How long was the wait for BlackBerry 10? Long enough that the finished product seems to have skipped ahead several generations.
Tight product cycles from increased competition meant BlackBerry was entering a market in which a revolutionary product was next to impossible. Free people from their desks to send and receive email? Revolutionary. A better contact manager, cool time-shift camera and “flick” typing? Evolutionary.
That said, the BlackBerry 10 devices -the Z10 virtual keyboard model and the upcoming Q10 with the physical keyboard- might feel revolutionary to longtime BlackBerry users. The BlackBerry 10, says CIO’s Michael Gartenberg, put BlackBerry “back in the game”.
One piece of evidence is Opera. Opera Mini, the mobile version of the Opera browser was popular on previous BlackBerry models because it made the old BlackBerry 7 models feel more like a modern smartphone and less like feature phones.
Oslo-based Opera, which launched in 1994, are experts at building fast, secure feature rich browsers that are perfect for devices with limited memory and/or small screens.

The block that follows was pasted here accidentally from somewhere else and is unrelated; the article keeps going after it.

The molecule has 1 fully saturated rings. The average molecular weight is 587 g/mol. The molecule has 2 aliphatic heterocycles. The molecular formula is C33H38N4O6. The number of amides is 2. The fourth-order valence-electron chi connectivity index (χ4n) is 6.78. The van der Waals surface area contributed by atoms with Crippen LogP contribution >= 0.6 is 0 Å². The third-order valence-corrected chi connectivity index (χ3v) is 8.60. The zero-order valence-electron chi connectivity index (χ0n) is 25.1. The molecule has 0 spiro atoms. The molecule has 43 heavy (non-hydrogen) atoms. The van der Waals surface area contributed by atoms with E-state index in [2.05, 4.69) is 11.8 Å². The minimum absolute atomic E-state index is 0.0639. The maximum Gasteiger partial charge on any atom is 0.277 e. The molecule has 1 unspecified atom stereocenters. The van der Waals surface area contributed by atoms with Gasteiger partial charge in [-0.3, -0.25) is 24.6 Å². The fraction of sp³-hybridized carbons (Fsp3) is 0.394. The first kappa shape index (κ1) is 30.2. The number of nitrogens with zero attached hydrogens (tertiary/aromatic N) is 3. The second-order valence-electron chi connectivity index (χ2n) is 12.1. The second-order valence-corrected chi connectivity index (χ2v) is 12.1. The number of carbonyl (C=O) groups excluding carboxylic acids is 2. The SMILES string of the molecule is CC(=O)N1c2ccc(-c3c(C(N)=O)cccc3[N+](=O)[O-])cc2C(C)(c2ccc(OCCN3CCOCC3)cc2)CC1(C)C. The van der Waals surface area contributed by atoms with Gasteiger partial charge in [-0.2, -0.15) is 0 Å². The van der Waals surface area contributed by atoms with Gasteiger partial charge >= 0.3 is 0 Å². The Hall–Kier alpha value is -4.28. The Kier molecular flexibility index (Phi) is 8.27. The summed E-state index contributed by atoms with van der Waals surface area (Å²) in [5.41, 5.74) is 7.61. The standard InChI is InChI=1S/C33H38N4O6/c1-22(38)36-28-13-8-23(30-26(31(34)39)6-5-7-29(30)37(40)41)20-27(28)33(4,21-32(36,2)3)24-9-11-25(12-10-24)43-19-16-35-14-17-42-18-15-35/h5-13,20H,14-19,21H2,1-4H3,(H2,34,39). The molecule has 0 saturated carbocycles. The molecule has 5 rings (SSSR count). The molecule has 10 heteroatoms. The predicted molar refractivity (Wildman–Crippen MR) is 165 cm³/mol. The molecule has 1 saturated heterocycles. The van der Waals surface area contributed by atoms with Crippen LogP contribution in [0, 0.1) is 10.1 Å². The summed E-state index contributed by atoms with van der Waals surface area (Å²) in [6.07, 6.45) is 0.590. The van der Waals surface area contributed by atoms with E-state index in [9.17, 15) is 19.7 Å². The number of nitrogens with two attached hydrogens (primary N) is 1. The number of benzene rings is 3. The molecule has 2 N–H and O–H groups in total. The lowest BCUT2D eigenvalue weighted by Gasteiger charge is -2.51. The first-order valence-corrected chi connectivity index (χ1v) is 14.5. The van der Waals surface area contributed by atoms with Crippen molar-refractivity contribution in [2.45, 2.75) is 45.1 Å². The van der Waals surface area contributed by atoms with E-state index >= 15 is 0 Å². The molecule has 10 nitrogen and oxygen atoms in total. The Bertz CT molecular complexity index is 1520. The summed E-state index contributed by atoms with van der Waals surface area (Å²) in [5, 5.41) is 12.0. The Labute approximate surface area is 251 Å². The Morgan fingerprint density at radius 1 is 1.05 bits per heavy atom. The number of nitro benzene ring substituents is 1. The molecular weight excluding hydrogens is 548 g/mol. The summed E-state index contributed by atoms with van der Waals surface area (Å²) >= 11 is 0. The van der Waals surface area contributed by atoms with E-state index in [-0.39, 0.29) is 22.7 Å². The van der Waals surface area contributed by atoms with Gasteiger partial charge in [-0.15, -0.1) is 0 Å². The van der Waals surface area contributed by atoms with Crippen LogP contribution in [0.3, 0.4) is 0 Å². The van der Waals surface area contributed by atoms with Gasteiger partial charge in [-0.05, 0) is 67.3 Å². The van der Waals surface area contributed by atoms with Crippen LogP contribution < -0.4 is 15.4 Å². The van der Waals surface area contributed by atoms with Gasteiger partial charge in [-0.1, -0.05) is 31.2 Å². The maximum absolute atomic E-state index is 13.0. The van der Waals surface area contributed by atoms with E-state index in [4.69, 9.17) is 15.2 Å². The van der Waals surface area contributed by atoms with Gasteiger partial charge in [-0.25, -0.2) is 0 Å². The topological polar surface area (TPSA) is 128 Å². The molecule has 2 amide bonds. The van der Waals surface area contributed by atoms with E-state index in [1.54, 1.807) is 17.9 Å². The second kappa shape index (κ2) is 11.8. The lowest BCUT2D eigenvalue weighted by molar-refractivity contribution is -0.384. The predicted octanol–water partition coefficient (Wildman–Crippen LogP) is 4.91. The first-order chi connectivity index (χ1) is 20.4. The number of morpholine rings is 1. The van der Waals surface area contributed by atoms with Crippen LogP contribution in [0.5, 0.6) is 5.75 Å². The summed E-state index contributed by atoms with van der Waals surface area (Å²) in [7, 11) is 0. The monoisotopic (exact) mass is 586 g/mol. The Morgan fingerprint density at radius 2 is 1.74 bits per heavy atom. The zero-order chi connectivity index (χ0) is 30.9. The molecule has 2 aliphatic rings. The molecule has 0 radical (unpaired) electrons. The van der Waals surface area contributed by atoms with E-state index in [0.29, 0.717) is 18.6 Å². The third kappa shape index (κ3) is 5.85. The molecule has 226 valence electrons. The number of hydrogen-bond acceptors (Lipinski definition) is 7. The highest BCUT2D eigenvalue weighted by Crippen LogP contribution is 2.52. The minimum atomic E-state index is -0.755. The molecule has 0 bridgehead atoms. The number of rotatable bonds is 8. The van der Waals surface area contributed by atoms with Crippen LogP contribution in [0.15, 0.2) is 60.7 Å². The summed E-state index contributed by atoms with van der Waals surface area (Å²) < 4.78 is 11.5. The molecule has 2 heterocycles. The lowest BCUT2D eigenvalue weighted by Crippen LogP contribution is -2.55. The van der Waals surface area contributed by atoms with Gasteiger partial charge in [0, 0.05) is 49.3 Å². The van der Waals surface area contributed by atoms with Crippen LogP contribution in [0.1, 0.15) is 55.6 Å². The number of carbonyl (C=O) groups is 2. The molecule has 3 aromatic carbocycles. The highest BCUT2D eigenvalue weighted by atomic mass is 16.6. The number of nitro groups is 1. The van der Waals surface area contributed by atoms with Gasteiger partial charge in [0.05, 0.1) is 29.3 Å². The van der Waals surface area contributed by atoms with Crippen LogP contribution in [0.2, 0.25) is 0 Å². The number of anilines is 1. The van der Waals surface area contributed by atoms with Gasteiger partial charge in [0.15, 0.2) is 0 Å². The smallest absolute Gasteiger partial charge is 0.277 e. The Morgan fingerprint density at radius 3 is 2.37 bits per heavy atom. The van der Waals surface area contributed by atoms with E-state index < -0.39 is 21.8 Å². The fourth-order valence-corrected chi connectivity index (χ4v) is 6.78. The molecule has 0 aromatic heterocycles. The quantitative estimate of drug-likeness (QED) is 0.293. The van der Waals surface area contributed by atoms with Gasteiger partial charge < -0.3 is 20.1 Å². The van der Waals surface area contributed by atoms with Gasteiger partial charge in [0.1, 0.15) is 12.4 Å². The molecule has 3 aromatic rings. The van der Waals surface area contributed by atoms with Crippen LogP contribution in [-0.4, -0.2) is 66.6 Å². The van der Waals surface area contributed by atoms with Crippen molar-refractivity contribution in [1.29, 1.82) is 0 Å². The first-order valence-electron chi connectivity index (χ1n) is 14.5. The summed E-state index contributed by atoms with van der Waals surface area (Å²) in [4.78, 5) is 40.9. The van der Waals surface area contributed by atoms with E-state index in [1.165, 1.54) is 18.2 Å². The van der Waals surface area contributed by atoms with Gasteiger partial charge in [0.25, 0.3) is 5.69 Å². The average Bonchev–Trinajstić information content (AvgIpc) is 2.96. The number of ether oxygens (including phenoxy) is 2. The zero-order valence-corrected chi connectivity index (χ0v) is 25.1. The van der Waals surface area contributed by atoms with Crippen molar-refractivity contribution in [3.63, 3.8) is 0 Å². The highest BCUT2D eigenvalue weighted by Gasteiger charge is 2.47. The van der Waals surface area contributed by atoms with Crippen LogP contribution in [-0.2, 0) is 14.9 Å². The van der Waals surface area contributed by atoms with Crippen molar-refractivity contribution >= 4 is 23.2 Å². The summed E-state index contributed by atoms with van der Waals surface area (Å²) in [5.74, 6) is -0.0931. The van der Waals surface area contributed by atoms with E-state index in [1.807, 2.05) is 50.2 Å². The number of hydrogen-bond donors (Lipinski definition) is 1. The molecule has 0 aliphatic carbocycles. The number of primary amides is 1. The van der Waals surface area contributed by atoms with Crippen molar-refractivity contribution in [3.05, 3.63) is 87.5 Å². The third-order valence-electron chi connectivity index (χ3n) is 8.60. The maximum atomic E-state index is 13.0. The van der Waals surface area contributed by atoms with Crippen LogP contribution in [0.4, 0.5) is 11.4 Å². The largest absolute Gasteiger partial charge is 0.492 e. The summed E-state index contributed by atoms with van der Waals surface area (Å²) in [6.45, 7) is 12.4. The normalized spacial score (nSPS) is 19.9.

The Opera Mini browser, as of a check three minutes ago on our Z10 device, is not available. But you will probably be hard pressed to notice. There are no internet forums packed with BlackBerry users demanding it. No sideways hacks to make it work on the new devices. No passion-filled bloggers pounding their fist on the table.
That’s because the native browser in BlackBerry 10 is ridiculous. In the two-weeks since we have had the device it has done everything our desktop browser does, and it’s faster. The tabs open in a lovely series of tiles. Shortcuts can be added to the home screen. It supports Flash, which can be disabled on command. It seamlessly allows you to share web pages with any of your contacts.
There were hints about the browser in November, when RIM’s VP Developer Relations, Alec Saunders, bragged about it to CNET.
“We have a more [HTML5] standards-compliant browser than anybody else,” he said. “It beats every desktop browser, it beats every mobile browser, it beats every tablet browser, when you start to measure the scores.”
When BGR got hold of a a developer kit version of BlackBerry 10, it said the browser “smokes iOS 6 and Windows Phone 8 in comparison test.”
The video they were referring to, from website GadgetMasters, is below.
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